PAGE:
Personality and gene expression: Do individual differences exist in the leukocyte transcriptome?

TitlePersonality and gene expression: Do individual differences exist in the leukocyte transcriptome?
Publication TypeJournal Article
Year of Publication2015
AuthorsVedhara K, Gill S, Eldesouky L, Campbell BK, Arevalo JMG, Ma J, Cole SW
Date Published2015 Feb
KeywordsAdolescent, Adult, Female, Gene Expression, Humans, Individuality, Inflammation, Leukocytes, Male, Middle Aged, Personality, Transcriptome, Young Adult

BACKGROUND: The temporal and situational stability of personality has led generations of researchers to hypothesize that personality may have enduring effects on health, but the biological mechanisms of such relationships remain poorly understood. In the present study, we utilized a functional genomics approach to examine the relationship between the 5 major dimensions of personality and patterns of gene expression as predicted by 'behavioural immune response' theory. We specifically focussed on two sets of genes previously linked to stress, threat, and adverse socio-environmental conditions: pro-inflammatory genes and genes involved in Type I interferon and antibody responses.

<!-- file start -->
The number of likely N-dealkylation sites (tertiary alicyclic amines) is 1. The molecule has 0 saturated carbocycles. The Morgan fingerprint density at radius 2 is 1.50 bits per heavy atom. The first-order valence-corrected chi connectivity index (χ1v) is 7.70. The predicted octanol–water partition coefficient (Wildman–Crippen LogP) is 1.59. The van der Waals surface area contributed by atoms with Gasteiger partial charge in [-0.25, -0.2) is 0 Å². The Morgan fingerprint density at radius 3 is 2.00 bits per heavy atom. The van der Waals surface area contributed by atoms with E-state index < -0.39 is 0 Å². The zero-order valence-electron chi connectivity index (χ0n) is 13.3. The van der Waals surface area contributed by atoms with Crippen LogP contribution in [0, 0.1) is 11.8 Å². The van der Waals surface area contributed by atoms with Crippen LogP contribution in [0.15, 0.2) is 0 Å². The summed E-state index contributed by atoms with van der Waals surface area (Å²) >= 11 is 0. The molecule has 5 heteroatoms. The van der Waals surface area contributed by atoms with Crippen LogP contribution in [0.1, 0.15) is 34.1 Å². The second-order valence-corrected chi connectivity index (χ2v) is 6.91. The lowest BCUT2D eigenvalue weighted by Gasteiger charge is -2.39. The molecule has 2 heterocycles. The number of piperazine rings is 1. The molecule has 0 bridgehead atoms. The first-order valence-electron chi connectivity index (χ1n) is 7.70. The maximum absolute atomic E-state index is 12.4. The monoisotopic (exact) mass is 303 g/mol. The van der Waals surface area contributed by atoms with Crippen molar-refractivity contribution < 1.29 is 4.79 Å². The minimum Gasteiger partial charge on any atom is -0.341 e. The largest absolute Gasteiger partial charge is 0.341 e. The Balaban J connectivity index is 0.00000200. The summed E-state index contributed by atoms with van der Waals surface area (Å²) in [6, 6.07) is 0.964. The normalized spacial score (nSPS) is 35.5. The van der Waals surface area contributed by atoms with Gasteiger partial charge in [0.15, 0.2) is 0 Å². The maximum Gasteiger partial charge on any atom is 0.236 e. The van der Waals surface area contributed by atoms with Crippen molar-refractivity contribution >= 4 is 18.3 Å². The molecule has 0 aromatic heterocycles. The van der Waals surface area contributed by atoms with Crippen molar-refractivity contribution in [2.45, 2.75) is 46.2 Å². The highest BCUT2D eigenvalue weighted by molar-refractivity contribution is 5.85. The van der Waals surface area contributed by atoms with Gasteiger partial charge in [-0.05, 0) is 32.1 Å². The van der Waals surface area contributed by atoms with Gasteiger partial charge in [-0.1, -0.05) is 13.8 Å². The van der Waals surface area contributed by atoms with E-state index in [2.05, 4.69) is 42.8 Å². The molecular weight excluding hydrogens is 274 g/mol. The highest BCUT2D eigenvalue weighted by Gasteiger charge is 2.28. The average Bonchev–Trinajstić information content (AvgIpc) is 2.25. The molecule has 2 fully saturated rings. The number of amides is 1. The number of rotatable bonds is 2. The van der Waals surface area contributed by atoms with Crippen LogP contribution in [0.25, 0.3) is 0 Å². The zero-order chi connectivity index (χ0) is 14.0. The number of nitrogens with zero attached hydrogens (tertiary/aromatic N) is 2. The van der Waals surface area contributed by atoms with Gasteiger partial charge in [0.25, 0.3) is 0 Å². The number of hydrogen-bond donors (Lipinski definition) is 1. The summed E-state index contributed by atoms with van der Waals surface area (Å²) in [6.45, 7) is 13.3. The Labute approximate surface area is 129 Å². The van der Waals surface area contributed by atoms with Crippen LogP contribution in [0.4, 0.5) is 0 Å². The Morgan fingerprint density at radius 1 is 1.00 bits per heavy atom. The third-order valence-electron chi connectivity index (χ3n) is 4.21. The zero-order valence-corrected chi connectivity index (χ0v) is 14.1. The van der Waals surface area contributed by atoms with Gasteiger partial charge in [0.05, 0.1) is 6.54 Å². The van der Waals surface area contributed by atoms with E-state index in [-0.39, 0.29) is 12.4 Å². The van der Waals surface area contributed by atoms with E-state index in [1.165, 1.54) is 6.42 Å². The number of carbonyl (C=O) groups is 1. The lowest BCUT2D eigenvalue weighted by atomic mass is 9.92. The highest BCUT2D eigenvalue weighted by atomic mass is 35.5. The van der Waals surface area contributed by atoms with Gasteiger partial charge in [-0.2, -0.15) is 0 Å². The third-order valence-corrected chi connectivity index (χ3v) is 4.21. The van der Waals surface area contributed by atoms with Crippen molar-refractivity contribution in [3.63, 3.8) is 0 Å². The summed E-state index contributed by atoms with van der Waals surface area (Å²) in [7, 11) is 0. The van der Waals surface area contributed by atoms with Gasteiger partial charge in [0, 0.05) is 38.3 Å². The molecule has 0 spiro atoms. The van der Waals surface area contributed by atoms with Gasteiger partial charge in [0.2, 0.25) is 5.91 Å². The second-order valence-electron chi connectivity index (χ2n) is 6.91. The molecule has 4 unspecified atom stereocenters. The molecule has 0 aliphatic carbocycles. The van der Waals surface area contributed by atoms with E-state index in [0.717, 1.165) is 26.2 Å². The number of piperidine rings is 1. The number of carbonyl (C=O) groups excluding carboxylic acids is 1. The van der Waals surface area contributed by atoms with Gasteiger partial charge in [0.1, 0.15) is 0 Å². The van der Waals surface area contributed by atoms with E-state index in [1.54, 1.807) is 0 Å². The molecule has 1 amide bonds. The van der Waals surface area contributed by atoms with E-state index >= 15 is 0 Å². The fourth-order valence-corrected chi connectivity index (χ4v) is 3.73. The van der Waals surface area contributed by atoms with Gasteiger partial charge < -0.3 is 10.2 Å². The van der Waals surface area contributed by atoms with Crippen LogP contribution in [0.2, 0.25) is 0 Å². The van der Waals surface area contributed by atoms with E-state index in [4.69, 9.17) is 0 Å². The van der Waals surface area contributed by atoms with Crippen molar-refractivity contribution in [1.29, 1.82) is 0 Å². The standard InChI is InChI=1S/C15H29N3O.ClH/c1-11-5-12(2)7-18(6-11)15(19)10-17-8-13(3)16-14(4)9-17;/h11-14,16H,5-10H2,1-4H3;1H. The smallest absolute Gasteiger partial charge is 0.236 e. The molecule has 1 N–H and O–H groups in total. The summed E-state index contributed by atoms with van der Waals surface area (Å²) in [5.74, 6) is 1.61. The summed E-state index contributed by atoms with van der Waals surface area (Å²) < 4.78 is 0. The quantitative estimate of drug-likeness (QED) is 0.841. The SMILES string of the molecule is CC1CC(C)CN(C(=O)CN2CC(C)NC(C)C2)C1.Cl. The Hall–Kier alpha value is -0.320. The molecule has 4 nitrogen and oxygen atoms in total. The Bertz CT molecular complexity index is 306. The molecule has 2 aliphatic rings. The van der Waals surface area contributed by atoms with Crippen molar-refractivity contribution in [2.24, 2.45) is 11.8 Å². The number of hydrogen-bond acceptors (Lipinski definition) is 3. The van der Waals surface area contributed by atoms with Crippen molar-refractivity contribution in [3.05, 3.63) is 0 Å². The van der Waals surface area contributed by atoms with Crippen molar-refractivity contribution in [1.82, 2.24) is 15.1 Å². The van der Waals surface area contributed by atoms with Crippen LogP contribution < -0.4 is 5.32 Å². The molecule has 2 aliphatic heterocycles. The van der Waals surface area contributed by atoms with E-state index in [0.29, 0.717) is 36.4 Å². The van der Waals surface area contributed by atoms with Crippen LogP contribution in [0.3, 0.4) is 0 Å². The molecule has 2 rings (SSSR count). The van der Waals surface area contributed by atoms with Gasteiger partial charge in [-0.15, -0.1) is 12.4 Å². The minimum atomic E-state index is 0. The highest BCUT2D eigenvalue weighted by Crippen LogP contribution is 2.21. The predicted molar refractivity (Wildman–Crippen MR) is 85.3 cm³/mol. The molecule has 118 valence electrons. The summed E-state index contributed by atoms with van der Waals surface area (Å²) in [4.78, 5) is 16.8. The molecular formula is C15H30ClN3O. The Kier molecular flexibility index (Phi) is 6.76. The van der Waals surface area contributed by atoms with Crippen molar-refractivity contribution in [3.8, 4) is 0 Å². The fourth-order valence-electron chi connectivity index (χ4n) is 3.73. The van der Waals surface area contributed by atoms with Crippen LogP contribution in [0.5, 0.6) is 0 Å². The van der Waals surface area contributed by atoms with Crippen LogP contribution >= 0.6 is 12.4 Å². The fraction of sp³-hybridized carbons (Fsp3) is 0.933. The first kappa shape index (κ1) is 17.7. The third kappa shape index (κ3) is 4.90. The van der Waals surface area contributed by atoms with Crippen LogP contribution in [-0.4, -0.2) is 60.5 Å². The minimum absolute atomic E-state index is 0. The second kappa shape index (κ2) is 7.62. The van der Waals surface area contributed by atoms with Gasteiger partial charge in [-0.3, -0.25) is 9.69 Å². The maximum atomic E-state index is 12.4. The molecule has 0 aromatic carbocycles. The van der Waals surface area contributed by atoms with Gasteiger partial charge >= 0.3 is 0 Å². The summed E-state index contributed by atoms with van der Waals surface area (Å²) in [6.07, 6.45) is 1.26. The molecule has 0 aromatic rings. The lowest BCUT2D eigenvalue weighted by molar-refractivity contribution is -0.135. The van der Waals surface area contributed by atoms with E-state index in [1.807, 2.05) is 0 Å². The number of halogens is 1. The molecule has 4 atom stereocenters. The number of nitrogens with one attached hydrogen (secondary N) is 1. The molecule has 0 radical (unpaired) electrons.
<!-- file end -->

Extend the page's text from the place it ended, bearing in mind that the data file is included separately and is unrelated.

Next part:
METHODS: An opportunity sample of 121 healthy individuals was recruited (86 females; mean age 24 years). Individuals completed a validated measure of personality; questions relating to current health behaviours; and provided a 5ml sample of peripheral blood for gene expression analysis.

RESULTS: Extraversion was associated with increased expression of pro-inflammatory genes and Conscientiousness was associated with reduced expression of pro-inflammatory genes. Both associations were independent of health behaviours, negative affect, and leukocyte subset distributions. Antiviral and antibody-related gene expression was not associated with any personality dimension.

CONCLUSIONS: The present data shed new light on the long-observed epidemiological associations between personality, physical health, and human longevity. Further research is required to elucidate the biological mechanisms underlying these associations.

Alternate JournalPsychoneuroendocrinology
PubMed ID25459894
PubMed Central IDPMC4297539
Grant ListP30 AG017265 / AG / NIA NIH HHS / United States
P30 AG107265 / AG / NIA NIH HHS / United States